Liquor on tap in dry Gujarat

It may be the first State to implement total prohibition in 1958, but alcohol consumption has been rampant

August 31, 2014 01:24 am | Updated December 04, 2021 11:36 pm IST - Ahmedabad:

For Tikubhai (name changed), autorickshaw driver, if meat is on the menu at home, something extra is needed to wash it down. So he buys a pouch of country liquor from the neighbourhood bootlegger.

“I go for a drink quite often. Many of these outlets are run openly at places such as Jagatpur, Ranip, Kubernagar and Chharodi on the outskirts of the city. Typically, a group of 25-30 boys will be found hanging out at these joints, usually the suppliers’ houses. They will sell bottles to you only if they know you,” he says.

“While country liquor costs Rs. 20 a pouch, ‘English’ [Indian-made foreign] liquor can cost Rs. 150 a quarter and Rs. 600 a full bottle.”

The old city of Ahmedabad, with its heritage buildings and congested bylanes, is where seasoned tipplers make their regular trips to. “It’s easier to get booze than food in Gujarat. Restaurants won’t deliver parcels beyond three kilometres, but alcohol will be delivered even 30 kilometres away,” say a staffer from a reputable institution, who has an occasional drink.

Home delivery is just a phone call away, but the choice can get limited and the prices steeper. For example, a premium whiskey brand costs Rs. 4,000 a bottle.

Gujarat may be the first State to implement total prohibition in 1958, but alcohol consumption has been rampant ever since. So is the thriving business of supplying illicit liquor. The State is surrounded by Rajasthan, Madhya Pradesh, Maharashtra and Daman and Diu, where there is no prohibition.

Over the years, “thekas,” or roadside shops, in the neighbouring States have developed strong networks with bootleggers who routinely smuggle liquor from these States bypassing the check-posts at their own risk or in connivance with officials, police sources say. The bootlegging modus operandi has improved in sophistication and creativity.

Liquor crates are usually concealed in milk tankers and trucks and under all kinds of cargo. For distribution, they are transferred to smaller vehicles. Vehicles carrying illicit liquor across States keep changing their number plates. Small local suppliers or assistants of bootleggers, also called “folders,” routinely change their cellphone numbers.

One officer recalls being surprised by the way smugglers hid alcohol at the base of an LPG cylinder. There are even more ingenious ways.

In Junagadh and Amreli districts, women too are active agents in the smuggling racket. Custom-made jackets and tight-fitting clothes help hide bottles.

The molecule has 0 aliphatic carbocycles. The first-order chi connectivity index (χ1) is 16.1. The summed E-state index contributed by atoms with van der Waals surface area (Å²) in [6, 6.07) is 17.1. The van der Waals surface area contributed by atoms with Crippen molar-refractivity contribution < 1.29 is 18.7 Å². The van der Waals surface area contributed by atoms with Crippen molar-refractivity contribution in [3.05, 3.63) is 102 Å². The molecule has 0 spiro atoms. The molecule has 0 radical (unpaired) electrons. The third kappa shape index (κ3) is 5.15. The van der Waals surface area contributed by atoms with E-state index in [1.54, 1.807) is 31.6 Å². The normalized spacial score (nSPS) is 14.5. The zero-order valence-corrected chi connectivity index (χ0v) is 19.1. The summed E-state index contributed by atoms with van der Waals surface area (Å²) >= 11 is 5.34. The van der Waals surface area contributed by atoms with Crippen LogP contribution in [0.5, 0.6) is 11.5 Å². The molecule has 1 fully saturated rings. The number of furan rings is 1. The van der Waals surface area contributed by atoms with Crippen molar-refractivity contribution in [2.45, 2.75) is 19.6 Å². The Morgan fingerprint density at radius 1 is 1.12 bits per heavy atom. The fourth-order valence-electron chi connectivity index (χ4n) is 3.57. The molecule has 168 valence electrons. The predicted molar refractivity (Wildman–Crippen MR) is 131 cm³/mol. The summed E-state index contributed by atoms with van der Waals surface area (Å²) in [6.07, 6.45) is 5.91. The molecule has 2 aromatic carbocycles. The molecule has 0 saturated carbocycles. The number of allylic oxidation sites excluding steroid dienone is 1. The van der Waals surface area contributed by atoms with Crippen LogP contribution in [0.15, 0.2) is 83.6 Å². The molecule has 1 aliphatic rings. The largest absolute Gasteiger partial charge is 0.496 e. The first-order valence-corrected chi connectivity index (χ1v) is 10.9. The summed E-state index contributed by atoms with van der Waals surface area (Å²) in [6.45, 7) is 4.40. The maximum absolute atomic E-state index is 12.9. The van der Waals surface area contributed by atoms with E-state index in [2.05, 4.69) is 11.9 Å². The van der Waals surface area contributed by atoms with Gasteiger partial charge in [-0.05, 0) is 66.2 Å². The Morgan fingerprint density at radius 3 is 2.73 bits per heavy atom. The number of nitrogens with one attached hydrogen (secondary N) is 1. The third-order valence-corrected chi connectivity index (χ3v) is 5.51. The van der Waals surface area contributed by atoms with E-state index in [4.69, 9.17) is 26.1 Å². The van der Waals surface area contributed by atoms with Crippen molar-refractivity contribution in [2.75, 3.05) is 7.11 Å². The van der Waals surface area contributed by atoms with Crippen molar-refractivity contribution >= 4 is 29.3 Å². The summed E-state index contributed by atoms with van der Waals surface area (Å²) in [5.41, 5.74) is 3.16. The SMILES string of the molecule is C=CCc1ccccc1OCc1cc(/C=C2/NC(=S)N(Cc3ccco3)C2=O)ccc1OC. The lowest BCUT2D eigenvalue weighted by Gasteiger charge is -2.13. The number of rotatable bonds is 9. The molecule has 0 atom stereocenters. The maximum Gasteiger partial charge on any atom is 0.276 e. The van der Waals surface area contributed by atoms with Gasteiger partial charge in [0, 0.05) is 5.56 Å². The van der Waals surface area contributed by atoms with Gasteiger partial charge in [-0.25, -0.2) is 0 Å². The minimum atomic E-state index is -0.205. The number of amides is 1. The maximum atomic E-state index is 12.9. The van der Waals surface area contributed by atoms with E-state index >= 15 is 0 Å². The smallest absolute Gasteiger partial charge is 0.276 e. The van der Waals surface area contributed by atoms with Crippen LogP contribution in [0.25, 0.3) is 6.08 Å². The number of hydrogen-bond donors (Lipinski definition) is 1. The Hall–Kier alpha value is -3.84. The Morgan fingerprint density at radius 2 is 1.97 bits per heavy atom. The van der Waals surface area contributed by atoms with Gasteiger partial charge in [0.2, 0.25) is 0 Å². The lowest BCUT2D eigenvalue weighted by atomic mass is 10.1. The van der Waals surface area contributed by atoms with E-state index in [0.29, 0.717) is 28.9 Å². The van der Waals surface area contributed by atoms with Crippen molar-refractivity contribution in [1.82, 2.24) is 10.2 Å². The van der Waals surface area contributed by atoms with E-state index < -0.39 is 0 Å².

“The bootleggers ride motorcycles from Diu and Valsad wearing jackets that can hold up to 48 quarter bottles. You cannot detect that. Women have been caught ferrying alcohol by train. They tie the bottles to their body and wear saris over it. No-one will have any suspicion and no action will be taken unless you have specific information and women police with you,” a senior officer says.

Apart from water transport in the coastal regions, bootleggers cross the marshy area from Diu to the Junagadh boundary on foot with boxes of alcohol, since water covers the stretch only during high tide.

Official sources say the boundary districts of Banaskantha, Sabarkantha, Panchmahal and Dahod have a labyrinth of poor roads which are used for smuggling with the help of an “undercover setting with officials.”

In the districts of Valsad and the Dangs, on the boundary with Maharashtra’s Nashik, known as the wine capital of India, the chances of smuggling are high despite a small check-post. Rajasthan, Haryana, Chandigarh and Daman are the major sources of illicit liquor coming into Gujarat.

“‘Thekas’ in adjacent States have been selling liquor in Gujarat, in association with bootleggers, for decades. Implementation of prohibition is a problem as 60-70 per cent of the time of the police is taken by prohibition cases. Prohibition is a populist measure for the middle classes, for whom the laws are made. For the Koli population in the coastal districts of Gujarat, liquor is a staple and they brew it locally,” says an officer.

Just between July and August, the Banaskantha police seized 33,804 bottles of alcohol and beer cans and 17 vehicles, all estimated at Rs. 1.19 crore.

The smuggling cannot take place without the connivance of politicians and the police, many say. The well-oiled system of “haftas” is the cornerstone of bootlegging.

“Every three to six months, the police orchestrate a raid,” says Chintan Jani, a lawyer dealing with prohibition cases. “They intimate the supplier, who keeps nearly 500 bottles ready and put his small-time staff on duty, who later get bail. My wholesale and retail clients [bootleggers] have told me that many times, they have become victims of this nexus,” he says.

An official source conceded to this nexus, but refused to elaborate.

Chief Election Commissioner V.S. Sampath announced on April 21 that election authorities seized Indian-made foreign liquor (IMFL) estimated at Rs. 12.57 crore during the Lok Sabha election in Gujarat.

In 2009, the State was rocked by one of its worst hooch tragedies, which claimed 136 lives in Ahmedabad. Two years later, manufacture, sale and supply of spurious liquor was made punishable by death under the Bombay Prohibition (Gujarat Amendment) Bill, 2009.

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